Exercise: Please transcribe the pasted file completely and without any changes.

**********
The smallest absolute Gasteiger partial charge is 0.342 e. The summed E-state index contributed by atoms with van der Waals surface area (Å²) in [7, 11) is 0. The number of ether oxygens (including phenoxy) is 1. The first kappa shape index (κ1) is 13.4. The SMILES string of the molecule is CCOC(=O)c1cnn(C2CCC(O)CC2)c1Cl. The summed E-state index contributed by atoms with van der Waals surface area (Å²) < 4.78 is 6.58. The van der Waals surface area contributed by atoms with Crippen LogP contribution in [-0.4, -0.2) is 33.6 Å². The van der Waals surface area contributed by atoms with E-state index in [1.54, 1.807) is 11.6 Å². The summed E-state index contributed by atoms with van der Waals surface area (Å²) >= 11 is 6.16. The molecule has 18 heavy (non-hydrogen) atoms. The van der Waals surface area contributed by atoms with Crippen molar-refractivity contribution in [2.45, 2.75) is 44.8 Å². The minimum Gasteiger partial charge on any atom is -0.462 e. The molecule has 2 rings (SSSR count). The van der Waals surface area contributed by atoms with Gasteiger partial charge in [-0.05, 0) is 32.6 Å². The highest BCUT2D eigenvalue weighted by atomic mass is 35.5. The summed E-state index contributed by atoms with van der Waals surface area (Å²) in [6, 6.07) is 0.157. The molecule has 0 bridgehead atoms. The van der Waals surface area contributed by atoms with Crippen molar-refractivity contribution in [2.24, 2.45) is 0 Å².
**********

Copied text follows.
The smallest absolute Gasteiger partial charge is 0.342 e. The summed E-state index contributed by atoms with van der Waals surface area (Å²) in [7, 11) is 0. The number of ether oxygens (including phenoxy) is 1. The first kappa shape index (κ1) is 13.4. The SMILES string of the molecule is CCOC(=O)c1cnn(C2CCC(O)CC2)c1Cl. The summed E-state index contributed by atoms with van der Waals surface area (Å²) < 4.78 is 6.58. The van der Waals surface area contributed by atoms with Crippen LogP contribution in [-0.4, -0.2) is 33.6 Å². The van der Waals surface area contributed by atoms with E-state index in [1.54, 1.807) is 11.6 Å². The summed E-state index contributed by atoms with van der Waals surface area (Å²) >= 11 is 6.16. The molecule has 18 heavy (non-hydrogen) atoms. The van der Waals surface area contributed by atoms with Crippen molar-refractivity contribution in [2.45, 2.75) is 44.8 Å². The minimum Gasteiger partial charge on any atom is -0.462 e. The molecule has 2 rings (SSSR count). The van der Waals surface area contributed by atoms with Gasteiger partial charge in [-0.05, 0) is 32.6 Å². The highest BCUT2D eigenvalue weighted by atomic mass is 35.5. The summed E-state index contributed by atoms with van der Waals surface area (Å²) in [6, 6.07) is 0.157. The molecule has 0 bridgehead atoms. The van der Waals surface area contributed by atoms with Crippen molar-refractivity contribution in [2.24, 2.45) is 0 Å².